We are gatekeeping progress:  To do this work effectively, we all need to grapple with difficult issues like white supremacy, racism, slavery, colonization, misogyny, bigotry, power, privilege, and the ways we each may be complicit in perpetuating injustice. By ignoring hard conversations because we’re afraid that other people’s feelings might get hurt or whatever, we’re preventing progress from being made, which goes against our sector’s mission.

We are are stepping on people’s autonomy: Most of the people we work with are not kids, and even many kids are able to have challenging conversations. People are grown-ass adults, so trust them to be able to handle things, including whatever discomfort that may arise. And if they’re not ready for certain conversations—like about white privilege and racism—then they have the choice, as adults, to leave.

We are blocking people’s personal and professional growth: Some of the best growth is achieved through having uncomfortable conversations. You may be thinking you’re doing someone a favor by withholding difficult feedback or preventing them from hearing challenging perspectives until they’re more “ready,” but you might actually just be stopping them from getting information and practicing critical thinking skills that could be helpful for their career and life.

I know, it’s not as simple as I’m making it out to be. Sometimes people aren’t ready to discuss certain things. On occasions, I bring up a difficult topic and watch people in the room lean back or become visibly upset, despite the pictures of kittens on my presentation slides. But I think that’s actually a good thing. We have to embrace these conversations, embrace the discomfort, and be OK with the fact that some people will be uncomfortable if we want to advance equity and justice.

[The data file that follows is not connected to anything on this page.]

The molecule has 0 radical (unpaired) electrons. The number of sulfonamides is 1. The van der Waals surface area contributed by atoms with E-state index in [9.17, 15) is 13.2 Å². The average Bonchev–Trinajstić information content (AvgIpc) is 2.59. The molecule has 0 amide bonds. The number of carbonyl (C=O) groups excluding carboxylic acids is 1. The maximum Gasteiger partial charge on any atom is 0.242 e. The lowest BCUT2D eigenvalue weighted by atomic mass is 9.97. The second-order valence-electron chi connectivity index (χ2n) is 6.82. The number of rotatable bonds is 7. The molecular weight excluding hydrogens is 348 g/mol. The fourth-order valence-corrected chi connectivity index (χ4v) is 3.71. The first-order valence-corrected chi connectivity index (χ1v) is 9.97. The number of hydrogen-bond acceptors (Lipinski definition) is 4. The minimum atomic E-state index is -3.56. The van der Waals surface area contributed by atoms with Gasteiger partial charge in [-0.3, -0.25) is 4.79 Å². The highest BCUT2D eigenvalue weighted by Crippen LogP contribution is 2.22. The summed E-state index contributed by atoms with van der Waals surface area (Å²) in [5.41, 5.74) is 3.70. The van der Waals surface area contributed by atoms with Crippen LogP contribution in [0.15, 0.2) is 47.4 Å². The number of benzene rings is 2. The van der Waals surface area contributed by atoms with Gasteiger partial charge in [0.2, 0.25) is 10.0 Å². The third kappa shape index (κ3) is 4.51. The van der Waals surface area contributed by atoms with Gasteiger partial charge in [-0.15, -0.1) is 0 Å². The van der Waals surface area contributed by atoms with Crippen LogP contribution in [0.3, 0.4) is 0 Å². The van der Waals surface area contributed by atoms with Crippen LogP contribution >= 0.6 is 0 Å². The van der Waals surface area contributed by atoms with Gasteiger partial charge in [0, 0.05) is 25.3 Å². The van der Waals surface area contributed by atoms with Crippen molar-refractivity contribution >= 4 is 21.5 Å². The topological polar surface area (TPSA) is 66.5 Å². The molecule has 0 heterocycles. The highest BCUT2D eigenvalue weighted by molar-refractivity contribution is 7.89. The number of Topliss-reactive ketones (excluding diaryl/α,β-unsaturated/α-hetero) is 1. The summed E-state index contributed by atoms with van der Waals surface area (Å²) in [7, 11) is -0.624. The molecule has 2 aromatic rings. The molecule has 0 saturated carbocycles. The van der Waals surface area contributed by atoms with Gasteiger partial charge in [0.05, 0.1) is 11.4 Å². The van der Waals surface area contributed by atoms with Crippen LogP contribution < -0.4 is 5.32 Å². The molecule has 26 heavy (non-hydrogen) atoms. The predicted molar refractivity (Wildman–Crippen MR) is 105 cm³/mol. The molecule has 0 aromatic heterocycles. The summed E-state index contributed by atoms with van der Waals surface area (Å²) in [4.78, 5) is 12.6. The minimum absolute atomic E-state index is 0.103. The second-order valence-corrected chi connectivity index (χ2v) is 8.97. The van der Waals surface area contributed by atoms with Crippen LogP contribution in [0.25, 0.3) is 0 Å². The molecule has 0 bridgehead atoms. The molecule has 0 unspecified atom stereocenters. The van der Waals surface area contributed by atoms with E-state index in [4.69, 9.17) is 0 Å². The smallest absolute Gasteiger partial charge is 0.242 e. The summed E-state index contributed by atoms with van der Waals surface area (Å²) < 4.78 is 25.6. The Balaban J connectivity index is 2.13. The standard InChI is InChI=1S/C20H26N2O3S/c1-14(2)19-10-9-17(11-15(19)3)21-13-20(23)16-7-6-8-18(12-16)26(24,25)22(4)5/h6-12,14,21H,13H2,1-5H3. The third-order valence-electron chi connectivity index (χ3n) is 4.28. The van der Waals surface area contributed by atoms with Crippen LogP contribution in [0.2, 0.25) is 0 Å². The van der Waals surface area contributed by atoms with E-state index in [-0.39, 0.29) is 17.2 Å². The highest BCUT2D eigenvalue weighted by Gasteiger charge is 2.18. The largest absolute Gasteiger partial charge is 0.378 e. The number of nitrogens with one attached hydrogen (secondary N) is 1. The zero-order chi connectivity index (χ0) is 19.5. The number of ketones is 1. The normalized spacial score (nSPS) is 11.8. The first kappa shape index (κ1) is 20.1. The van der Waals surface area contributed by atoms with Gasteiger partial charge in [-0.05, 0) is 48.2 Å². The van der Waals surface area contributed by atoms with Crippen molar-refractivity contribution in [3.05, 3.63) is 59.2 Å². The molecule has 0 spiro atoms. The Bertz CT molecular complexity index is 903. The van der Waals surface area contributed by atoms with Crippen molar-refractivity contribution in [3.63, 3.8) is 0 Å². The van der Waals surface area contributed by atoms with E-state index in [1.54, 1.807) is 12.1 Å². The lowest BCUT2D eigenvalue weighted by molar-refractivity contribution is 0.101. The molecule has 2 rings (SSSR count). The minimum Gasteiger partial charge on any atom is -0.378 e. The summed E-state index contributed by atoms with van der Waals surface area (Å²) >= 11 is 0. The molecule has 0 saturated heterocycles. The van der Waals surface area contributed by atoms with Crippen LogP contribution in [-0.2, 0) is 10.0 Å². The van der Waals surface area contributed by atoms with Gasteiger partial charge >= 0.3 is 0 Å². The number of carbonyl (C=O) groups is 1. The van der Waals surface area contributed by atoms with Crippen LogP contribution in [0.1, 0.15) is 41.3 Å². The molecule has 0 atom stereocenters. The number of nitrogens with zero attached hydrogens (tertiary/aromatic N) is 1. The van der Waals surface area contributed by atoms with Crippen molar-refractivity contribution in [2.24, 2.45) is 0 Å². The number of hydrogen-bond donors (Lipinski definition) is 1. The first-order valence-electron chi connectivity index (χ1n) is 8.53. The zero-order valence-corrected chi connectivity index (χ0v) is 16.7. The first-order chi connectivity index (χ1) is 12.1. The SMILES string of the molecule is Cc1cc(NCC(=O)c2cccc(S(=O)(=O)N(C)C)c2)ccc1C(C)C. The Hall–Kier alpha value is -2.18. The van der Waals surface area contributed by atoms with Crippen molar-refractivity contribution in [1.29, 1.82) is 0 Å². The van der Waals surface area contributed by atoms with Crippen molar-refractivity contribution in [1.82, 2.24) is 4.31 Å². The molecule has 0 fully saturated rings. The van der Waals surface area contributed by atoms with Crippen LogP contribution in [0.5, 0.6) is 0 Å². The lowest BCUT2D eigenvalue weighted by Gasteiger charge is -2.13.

So, let’s get over meta-fragility and start having difficult conversations and challenging people. But let’s keep these things in mind:

See if you may be projecting your own thoughts and feelings: When you say “others are not ready to have this conversation on the 1619 Project,” do you really mean YOU’RE not ready to have this conversation? Do some reflection and be honest with yourself.

Be OK with losing some people: Our work shouldn’t be held hostage by people’s various forms of fragility. If your board is “not ready” or extremely resistant to discuss transphobia or white supremacy and you can’t seem to persuade them, then maybe instead of not having these discussions, you…get new board members.

Don’t get this confused with allowing hatred or ignorance to have platforms: People who advance terrible stuff have successfully appropriated the concept of “free speech” or “diverse perspectives” to further their awful views. Do not fall into the trap of allowing anti-vaxxers, climate change deniers, racists, bigots, transphobes, etc., time in the limelight.

Let us all get over Gatekeeper Fragility so we can be more effective in our work. Let me know your thoughts. And Happy World Wombat Day! Please get your flu shot if you can and haven’t.

Be a monthly patron of NAF and keep posts like this coming.

Donate to Vu’s organization

Write an anonymous review of a foundation on

Subscribe to this blog by entering your email in the widget on the right of this page (scroll up or down to where it says “Follow NAF by email. Make Mondays suck less.”)